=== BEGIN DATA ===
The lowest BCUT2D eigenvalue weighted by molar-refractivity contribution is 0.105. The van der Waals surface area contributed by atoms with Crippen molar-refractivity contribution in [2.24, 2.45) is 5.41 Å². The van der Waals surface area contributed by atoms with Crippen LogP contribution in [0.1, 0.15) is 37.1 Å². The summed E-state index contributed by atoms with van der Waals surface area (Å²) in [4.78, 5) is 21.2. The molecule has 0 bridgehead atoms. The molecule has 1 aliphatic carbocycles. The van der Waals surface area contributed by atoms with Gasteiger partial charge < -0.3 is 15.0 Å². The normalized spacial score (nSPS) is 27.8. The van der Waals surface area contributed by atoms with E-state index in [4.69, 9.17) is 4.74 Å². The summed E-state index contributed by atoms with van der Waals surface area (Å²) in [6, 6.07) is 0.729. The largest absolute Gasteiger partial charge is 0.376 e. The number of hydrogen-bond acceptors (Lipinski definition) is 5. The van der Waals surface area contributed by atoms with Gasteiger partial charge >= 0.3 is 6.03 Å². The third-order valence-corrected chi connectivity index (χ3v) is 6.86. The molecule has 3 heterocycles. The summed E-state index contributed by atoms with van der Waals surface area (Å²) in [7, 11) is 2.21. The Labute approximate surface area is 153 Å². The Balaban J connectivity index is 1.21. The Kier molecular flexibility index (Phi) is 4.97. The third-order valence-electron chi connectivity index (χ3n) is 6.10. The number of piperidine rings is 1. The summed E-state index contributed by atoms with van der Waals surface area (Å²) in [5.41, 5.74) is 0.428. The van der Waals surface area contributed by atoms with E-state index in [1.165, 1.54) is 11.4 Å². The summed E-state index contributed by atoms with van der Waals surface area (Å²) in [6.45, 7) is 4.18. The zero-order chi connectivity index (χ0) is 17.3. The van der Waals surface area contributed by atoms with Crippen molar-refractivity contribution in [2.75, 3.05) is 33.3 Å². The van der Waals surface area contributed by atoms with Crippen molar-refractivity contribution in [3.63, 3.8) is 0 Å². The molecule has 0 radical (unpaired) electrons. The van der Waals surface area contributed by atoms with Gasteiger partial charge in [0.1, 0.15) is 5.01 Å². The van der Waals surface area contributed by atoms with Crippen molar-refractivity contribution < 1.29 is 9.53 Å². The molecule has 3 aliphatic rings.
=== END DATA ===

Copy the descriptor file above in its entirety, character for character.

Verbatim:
The lowest BCUT2D eigenvalue weighted by molar-refractivity contribution is 0.105. The van der Waals surface area contributed by atoms with Crippen molar-refractivity contribution in [2.24, 2.45) is 5.41 Å². The van der Waals surface area contributed by atoms with Crippen LogP contribution in [0.1, 0.15) is 37.1 Å². The summed E-state index contributed by atoms with van der Waals surface area (Å²) in [4.78, 5) is 21.2. The molecule has 0 bridgehead atoms. The molecule has 1 aliphatic carbocycles. The van der Waals surface area contributed by atoms with Gasteiger partial charge < -0.3 is 15.0 Å². The normalized spacial score (nSPS) is 27.8. The van der Waals surface area contributed by atoms with E-state index in [4.69, 9.17) is 4.74 Å². The summed E-state index contributed by atoms with van der Waals surface area (Å²) in [6, 6.07) is 0.729. The largest absolute Gasteiger partial charge is 0.376 e. The number of hydrogen-bond acceptors (Lipinski definition) is 5. The van der Waals surface area contributed by atoms with Gasteiger partial charge >= 0.3 is 6.03 Å². The third-order valence-corrected chi connectivity index (χ3v) is 6.86. The molecule has 3 heterocycles. The summed E-state index contributed by atoms with van der Waals surface area (Å²) in [7, 11) is 2.21. The Labute approximate surface area is 153 Å². The Balaban J connectivity index is 1.21. The Kier molecular flexibility index (Phi) is 4.97. The third-order valence-electron chi connectivity index (χ3n) is 6.10. The number of piperidine rings is 1. The summed E-state index contributed by atoms with van der Waals surface area (Å²) in [5.41, 5.74) is 0.428. The van der Waals surface area contributed by atoms with E-state index in [1.165, 1.54) is 11.4 Å². The summed E-state index contributed by atoms with van der Waals surface area (Å²) in [6.45, 7) is 4.18. The zero-order chi connectivity index (χ0) is 17.3. The van der Waals surface area contributed by atoms with Crippen molar-refractivity contribution in [2.75, 3.05) is 33.3 Å². The van der Waals surface area contributed by atoms with Crippen molar-refractivity contribution in [3.63, 3.8) is 0 Å². The molecule has 0 radical (unpaired) electrons. The van der Waals surface area contributed by atoms with Gasteiger partial charge in [0.1, 0.15) is 5.01 Å². The van der Waals surface area contributed by atoms with Crippen molar-refractivity contribution < 1.29 is 9.53 Å². The molecule has 3 aliphatic rings.